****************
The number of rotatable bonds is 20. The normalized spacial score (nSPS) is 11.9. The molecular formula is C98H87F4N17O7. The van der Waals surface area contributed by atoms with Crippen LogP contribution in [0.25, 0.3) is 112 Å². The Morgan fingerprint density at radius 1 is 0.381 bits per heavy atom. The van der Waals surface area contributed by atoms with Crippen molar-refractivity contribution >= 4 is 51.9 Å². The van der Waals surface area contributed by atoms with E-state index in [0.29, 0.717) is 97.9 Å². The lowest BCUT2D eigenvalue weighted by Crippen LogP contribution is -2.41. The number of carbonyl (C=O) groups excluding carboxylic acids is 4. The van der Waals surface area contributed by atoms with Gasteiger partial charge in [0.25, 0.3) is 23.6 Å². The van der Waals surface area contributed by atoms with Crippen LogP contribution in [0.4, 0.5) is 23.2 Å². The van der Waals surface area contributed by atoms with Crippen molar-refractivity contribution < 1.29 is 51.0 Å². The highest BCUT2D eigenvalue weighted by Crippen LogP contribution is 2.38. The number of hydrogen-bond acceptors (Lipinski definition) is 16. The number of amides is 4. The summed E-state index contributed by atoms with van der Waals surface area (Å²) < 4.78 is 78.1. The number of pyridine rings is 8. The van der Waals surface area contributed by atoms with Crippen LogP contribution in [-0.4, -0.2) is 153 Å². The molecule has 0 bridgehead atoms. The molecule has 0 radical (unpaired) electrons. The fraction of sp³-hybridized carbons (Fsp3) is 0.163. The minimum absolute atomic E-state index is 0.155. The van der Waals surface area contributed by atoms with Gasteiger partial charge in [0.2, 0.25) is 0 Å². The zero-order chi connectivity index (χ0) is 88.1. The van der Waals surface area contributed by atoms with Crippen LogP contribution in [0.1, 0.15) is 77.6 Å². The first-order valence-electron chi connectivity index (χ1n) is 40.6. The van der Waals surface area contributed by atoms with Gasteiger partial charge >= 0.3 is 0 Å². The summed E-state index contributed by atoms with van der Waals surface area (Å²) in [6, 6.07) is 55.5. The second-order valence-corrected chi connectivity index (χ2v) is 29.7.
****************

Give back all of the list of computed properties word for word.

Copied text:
The number of rotatable bonds is 20. The normalized spacial score (nSPS) is 11.9. The molecular formula is C98H87F4N17O7. The van der Waals surface area contributed by atoms with Crippen LogP contribution in [0.25, 0.3) is 112 Å². The Morgan fingerprint density at radius 1 is 0.381 bits per heavy atom. The van der Waals surface area contributed by atoms with Crippen molar-refractivity contribution >= 4 is 51.9 Å². The van der Waals surface area contributed by atoms with E-state index in [0.29, 0.717) is 97.9 Å². The lowest BCUT2D eigenvalue weighted by Crippen LogP contribution is -2.41. The number of carbonyl (C=O) groups excluding carboxylic acids is 4. The van der Waals surface area contributed by atoms with Gasteiger partial charge in [0.25, 0.3) is 23.6 Å². The van der Waals surface area contributed by atoms with Crippen LogP contribution in [0.4, 0.5) is 23.2 Å². The van der Waals surface area contributed by atoms with Crippen molar-refractivity contribution < 1.29 is 51.0 Å². The highest BCUT2D eigenvalue weighted by Crippen LogP contribution is 2.38. The number of hydrogen-bond acceptors (Lipinski definition) is 16. The number of amides is 4. The summed E-state index contributed by atoms with van der Waals surface area (Å²) < 4.78 is 78.1. The number of pyridine rings is 8. The van der Waals surface area contributed by atoms with Crippen LogP contribution in [-0.4, -0.2) is 153 Å². The molecule has 0 bridgehead atoms. The molecule has 0 radical (unpaired) electrons. The fraction of sp³-hybridized carbons (Fsp3) is 0.163. The minimum absolute atomic E-state index is 0.155. The van der Waals surface area contributed by atoms with Gasteiger partial charge in [0.2, 0.25) is 0 Å². The zero-order chi connectivity index (χ0) is 88.1. The van der Waals surface area contributed by atoms with Crippen LogP contribution in [0.1, 0.15) is 77.6 Å². The first-order valence-electron chi connectivity index (χ1n) is 40.6. The van der Waals surface area contributed by atoms with Gasteiger partial charge >= 0.3 is 0 Å². The summed E-state index contributed by atoms with van der Waals surface area (Å²) in [6, 6.07) is 55.5. The second-order valence-corrected chi connectivity index (χ2v) is 29.7.